With these two perspectives, the significance of Walt Disney’s oeuvre and legacy align. The MET exhibition features 60 objects from the 18th century European decorative arts and design alongside 150 production artworks and works on paper from the Walt Disney Animation Research Library, Walt Disney Archives, Walt Disney Imagineering Collection, and The Walt Disney Family Museum. The exhibition particularly highlights the visual references to Gothic Revival architecture in Cinderella (1950), medieval influences in Sleeping Beauty (1959), and the Rococo-inspired objects brought to life in Beauty and the Beast (1991). The juxtaposition of the artefacts and the artworks creates a magical illusion of bringing the artefacts themselves to life. If we were to then look at the object at the MET in comparison to the objects at the HNI, the impact of the ‘Disneyfication’ of historical reference becomes even more abundant.
Van Stein’s curation at the HNI acknowledges some of the limitations of Disney’s narrative, which for the most part grow from the historical references. Acknowledging that many of the earlier narratives propagate “a largely uniform identity, with the traditional white family at its heart”. The exhibition is actively committed to including, through providing work assignments, the voices and perspectives that are insufficiently represented or deliberately marginalised, in Disney’s stories.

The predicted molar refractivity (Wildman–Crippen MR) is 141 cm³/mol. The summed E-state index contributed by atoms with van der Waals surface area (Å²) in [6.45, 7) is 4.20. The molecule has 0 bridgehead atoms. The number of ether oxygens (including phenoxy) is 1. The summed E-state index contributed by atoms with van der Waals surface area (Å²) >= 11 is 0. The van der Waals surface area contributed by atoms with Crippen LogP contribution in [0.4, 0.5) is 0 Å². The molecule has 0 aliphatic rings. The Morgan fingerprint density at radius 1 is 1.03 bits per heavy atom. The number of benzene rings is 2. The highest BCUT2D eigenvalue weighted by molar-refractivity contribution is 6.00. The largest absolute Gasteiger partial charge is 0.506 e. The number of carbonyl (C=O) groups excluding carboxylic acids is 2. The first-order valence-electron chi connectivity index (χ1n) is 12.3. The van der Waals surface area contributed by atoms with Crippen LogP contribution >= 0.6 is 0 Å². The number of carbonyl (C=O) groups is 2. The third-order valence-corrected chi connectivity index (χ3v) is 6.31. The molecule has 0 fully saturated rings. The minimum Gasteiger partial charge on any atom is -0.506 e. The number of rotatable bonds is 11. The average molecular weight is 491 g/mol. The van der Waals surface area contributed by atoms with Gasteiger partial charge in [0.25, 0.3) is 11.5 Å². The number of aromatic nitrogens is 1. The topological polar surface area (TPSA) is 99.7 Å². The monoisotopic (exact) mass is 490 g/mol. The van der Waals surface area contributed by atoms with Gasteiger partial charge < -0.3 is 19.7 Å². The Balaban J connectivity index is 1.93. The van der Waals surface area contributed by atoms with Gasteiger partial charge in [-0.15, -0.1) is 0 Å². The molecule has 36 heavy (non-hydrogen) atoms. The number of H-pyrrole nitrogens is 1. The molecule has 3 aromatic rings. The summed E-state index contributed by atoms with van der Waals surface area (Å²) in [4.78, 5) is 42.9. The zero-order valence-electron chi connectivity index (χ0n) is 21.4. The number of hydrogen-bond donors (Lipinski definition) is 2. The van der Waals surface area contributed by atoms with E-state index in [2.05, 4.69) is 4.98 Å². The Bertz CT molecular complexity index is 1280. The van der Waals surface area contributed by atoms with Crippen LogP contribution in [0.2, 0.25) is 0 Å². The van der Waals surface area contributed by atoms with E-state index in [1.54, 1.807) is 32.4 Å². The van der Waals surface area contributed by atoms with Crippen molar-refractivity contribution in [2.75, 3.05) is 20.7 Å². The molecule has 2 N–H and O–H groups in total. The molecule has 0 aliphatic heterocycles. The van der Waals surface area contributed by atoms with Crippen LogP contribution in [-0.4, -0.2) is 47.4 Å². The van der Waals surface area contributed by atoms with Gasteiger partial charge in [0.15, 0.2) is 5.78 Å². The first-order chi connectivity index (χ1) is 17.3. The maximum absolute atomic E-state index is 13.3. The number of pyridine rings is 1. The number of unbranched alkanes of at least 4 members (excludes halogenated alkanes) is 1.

The objects in The Architecture of Staged Realities exhibition were collected specifically to highlight Van Stein’s alternative perspective. In doing so she creates divergent storylines that range from the personality cult surrounding Walt Disney himself to the utopian dream of the 1960s EPCOT Centre. The objects and the exhibition design are meant to connect the animated world of Disney to the amusement parks and finally to our living rooms. The exhibition design by Frédérique Albert-Bordenave was given its visual identity by graphic designer Irene Stracuzzi, and narrator Van Stein’s curation in seven chapters.
Van Stein elaborates, “For the first aspect of the exhibition, I started working with the early films and looking for visual clues. For example, the village that Disney himself grew up in, in Missouri is nearly identical to Disney World’s Main Street. So, I looked for antique and vintage postcards so one can make a visual link. One of the other things Disney did to disseminate his ideas was to foster a life-long affiliation with Life Magazine. The exhibition has enlarged copies of that as well.” She continues, “The second aspect comes from the archive of the (Het) Nieuwe Instituut which I could lean into. I could look into postmodernity and also the neo-colonial introduction of everything that we build now. The third aspect is the assignments to young designers and architects, to shed light on notions of the copy and the original, and displaced narratives.”
While Burchard’s curation established the reality of Disney’s world; Van Stein highlights the real-world interpretations of Disney in our contemporary. In many ways, the two exhibitions underline the timelessness and location-less architecture and design of Disney through real-world objects. It also clearly indicates why one cannot simply dismiss Disney as kitsch or an aspect of pop culture, but rather a significant part of understanding our evolving visual culture. The timing is also appropriate considering 2023 will be the 100th anniversary of The Walt Disney Company.
The Inspiring Walt Disney: The Animation of French Decorative Arts exhibition is on display at The Metropolitan Museum of Art until March 6, 2022, while The Architecture of Staged Realities is on view at the Het Nieuwe Instituut till March 27, 2022.